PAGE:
Civilization at last. Or a reasonable attempt at civilization, at least. Mountain Forge is a squat stone blister on the side of a mountain, habitable only because shit runs downhill. Its five hundred inhabitants, mostly male, are there to extract wealth from the stone, and for little else. But where there are men with money there will always be alcohol, and where there is alcohol and money there will be gambling. A truth as eternal as the stones under out feet. The alcohol would be watered and the games would be rigged, but those are problems a resourceful man can manage.

We slogged into town through steady rain, the gray mud sucking at our feet adding to the effort of our climb. I had long since given up trying to keep the moisture from permeating my clothes, my skin, even my bones. My cloak weighed twice what it usually did and my trousers chafed my inner thighs. My feet had swollen up in my shoes and threatened to burst the worn leather.

We hadn’t spoken much before, but once the rain came we plodded in silence, each of us wrapped up in our own personal misery. We marched, Kat in front, Bags in the middle, and me staring at Bags’ rain-sodden ass mile after mile. The trees became sparser and shorter as we climbed, until they quit entirely on the outskirts of Mountain Forge. The wind kicked up and drove the raindrops under the brim of my hat, a thousand icy needles stinging my skin.

Kat stopped before reaching the first stone hovel at the edge of town and waited for us to pull up next to her. “They will know about Sothron’s murder. There will be a reward. Someone here might try to claim it.”

At that point, I would have taken a cell in the deepest pit over more rain. Still, it’s important to remain pragmatic when running for your life. “Will there be time to get drunk first?” I asked.

Kat snorted as if I’d told a joke. “Just be alert. The baron was not well-liked here. Most people here hated him even more than they love money. But the temptation will linger in their hearts if they think they can get away with killing you and delivering your head to the authorities without having their own guts poured out in the street first.”

I looked up the muddy lane flanked by low stone structures, their granite walls dark with the rain. Coal smoke rose from chimneys only to surrender and roll back down to the ground, adding to the heavy mist, and giving the town a ghost-like cast. Farther up the lane the buildings became larger, more permanent-looking. One of those would have booze, a fire, and other entertainment. I started walking. “Speaking personally,” I said, “I’ve never heard of Baron Whosifuck. I just want a drink.”

“We’re in this together,” Kat said.

I stopped, turned, and regarded her. “No,” I said. “We’re not. There is no ‘this’ for us all to be in on. An asshole is dead. We all agree that’s a good thing. But that’s done now and the next step is to not be killed just because some rich bastard got his throat cut. I promised Bags a new shirt, and he’ll get one. But first I’m going to get warm, get dry, eat a hot meal, and try not to get stabbed for playing dice better than the locals. None of those things require your participation.”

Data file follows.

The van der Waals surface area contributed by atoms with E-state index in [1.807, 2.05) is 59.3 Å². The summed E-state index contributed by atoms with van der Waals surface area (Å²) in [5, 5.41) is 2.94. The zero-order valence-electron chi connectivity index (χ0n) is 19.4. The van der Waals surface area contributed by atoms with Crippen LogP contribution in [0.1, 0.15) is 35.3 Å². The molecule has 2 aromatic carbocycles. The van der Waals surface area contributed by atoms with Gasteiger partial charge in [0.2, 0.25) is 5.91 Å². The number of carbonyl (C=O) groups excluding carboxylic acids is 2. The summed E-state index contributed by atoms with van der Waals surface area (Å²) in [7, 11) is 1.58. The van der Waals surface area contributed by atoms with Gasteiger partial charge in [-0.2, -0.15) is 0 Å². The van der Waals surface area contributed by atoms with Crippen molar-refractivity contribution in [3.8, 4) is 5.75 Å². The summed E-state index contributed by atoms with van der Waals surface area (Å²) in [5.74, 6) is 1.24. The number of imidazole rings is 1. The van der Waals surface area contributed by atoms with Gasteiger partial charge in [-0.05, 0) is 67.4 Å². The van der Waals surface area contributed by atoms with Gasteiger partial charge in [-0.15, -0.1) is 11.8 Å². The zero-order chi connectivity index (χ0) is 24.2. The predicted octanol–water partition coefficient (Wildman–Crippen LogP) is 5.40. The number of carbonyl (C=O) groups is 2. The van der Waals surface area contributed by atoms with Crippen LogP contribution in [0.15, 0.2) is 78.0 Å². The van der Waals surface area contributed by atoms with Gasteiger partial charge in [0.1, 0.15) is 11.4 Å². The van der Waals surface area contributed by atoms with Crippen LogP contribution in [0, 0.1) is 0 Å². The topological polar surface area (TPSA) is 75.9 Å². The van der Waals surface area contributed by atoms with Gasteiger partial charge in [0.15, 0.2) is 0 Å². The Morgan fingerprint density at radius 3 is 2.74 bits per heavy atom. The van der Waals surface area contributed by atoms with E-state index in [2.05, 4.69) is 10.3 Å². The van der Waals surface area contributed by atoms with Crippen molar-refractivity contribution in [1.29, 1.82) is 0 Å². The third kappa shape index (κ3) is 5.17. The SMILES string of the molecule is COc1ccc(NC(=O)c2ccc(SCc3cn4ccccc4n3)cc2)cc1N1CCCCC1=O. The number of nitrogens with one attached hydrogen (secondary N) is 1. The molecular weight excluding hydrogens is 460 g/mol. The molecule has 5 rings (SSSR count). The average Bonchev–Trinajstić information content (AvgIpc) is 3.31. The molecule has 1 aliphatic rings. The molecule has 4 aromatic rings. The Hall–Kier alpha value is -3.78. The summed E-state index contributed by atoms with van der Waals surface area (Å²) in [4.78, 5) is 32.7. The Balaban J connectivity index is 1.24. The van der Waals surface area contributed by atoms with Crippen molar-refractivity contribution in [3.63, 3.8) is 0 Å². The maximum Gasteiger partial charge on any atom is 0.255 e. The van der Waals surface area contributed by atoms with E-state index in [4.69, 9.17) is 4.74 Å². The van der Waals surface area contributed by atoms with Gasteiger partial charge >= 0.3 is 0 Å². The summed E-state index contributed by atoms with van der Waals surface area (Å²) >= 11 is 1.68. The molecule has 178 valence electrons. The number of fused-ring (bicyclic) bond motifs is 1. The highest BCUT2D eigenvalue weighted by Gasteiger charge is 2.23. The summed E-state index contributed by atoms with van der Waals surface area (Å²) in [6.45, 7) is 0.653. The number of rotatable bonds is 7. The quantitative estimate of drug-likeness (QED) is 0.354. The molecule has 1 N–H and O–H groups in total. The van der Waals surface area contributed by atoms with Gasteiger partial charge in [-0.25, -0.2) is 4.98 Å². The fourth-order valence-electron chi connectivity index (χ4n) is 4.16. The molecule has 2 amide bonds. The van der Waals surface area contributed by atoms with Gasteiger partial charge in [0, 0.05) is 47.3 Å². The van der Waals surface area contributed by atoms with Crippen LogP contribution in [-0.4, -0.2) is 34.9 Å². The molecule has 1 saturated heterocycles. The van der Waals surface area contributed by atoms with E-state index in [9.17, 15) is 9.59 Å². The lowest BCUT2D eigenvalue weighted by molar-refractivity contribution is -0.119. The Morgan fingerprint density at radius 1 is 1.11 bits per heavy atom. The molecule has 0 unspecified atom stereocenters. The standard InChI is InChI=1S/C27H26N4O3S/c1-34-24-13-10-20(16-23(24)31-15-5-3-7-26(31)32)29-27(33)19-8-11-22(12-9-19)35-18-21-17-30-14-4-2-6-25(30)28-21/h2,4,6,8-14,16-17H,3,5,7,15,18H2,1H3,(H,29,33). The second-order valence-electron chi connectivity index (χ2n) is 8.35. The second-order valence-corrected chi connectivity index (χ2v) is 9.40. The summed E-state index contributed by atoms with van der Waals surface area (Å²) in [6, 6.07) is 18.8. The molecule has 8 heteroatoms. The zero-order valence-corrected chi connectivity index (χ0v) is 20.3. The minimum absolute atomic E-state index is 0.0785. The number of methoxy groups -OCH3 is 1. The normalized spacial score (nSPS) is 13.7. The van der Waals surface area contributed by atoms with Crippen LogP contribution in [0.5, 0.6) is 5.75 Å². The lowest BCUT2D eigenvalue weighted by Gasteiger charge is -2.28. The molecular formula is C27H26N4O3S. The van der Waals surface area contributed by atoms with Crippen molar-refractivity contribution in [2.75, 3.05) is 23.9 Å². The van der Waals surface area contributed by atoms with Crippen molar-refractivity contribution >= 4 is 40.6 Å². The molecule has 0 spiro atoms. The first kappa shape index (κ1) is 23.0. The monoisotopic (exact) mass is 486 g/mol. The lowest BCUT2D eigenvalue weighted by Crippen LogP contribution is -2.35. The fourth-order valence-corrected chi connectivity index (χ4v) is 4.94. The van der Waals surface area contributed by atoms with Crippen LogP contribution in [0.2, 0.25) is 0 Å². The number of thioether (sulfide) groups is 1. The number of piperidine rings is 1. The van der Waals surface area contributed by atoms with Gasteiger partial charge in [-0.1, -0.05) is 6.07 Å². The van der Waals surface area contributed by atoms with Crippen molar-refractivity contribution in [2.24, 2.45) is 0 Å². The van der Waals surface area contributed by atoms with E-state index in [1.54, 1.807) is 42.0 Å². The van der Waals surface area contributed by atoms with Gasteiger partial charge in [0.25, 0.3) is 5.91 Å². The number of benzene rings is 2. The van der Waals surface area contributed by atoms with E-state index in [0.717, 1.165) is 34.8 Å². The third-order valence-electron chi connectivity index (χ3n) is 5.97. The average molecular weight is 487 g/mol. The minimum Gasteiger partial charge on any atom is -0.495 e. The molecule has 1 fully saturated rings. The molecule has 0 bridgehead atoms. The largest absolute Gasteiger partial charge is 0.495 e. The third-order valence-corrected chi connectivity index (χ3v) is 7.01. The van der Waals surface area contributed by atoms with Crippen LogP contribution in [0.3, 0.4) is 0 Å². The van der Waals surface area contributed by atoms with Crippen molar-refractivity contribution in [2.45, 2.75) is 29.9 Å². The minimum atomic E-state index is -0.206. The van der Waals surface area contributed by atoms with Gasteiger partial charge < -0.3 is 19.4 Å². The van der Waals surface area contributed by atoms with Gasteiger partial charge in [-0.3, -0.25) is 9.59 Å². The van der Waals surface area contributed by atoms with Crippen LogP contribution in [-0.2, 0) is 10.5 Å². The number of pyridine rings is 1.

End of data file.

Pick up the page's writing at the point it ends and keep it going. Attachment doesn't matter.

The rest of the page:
She looked like I had taken her favorite toy away. “You don’t understand.”

“Actually, Katherine, I do. Better than you do, I think.”

Bags raised his big hand in a gesture somewhere between a wave and a salute. “See you later then,” he said.

I raised my own. “Let’s go find the blacksmith of this shithole after lunch tomorrow.”

He smiled. “You’ll still have some money then?”

“I’ll run out of welcome long before I run out of money in a town like this,” I said.

“Well, try not to get killed before tomorrow.”

“We’ll be staying in the same place,” I said. “I’ll leave it to you to keep me alive.” With that I turned and trudged up the road into town. I heard Bags and Kat exchanging words behind me, but I chose not to hear what they said. There was nothing she could say that hadn’t been said about me many times before.

first episode

Altered Carbon and Spin State

It’s been a while since I’ve shared my thoughts about books I’ve read. While I tag the episodes as “reviews”, I’m not really trying to write something to help you decide whether or not you want to read the story — it’s more an analysis of the writing to give me new ways to look at my own work.

Recently I bowed to the suggestions of Amazon and bought two Science Fiction novels, Altered Carbon by Richard K. Morgan and Spin State by Chris Moriarty. I must say that the Amazon suggest-o-matic did a fine job.

The two books have much in common. For instance, both take place in universes where information is not bound by the speed of light. This gives the universe the absolute timeline that makes faster-than-light stories so much simpler. Spin State uses Quantum mechanics sleight-of-hand (thus the title), while Altered Carbon uses less well-defined hand-wavery.

This leads to the core thesis in both books: If information can go faster than light, and humans can be described as information, then people can go faster than light. And if people are information, then information can be a person. Both stories have characters who are Artificial Intelligences. (They would argue that they are not artificial at all.)

In Carbon, (almost) everyone has a module installed in their head that records the current state of their brain. In the event of untimely death (‘untimely’ open to interpretation, budget, and religious belief), that personality and everything it knew up until the moment the recorder stopped working can be restored into someone else’s head (unless, of course, the recorder was also destroyed). Bodies are now referred to as “sleeves”, and there are more people than there are sleeves. The deceased and the incarcerated are now just files in a database, waiting for flesh to host them once more.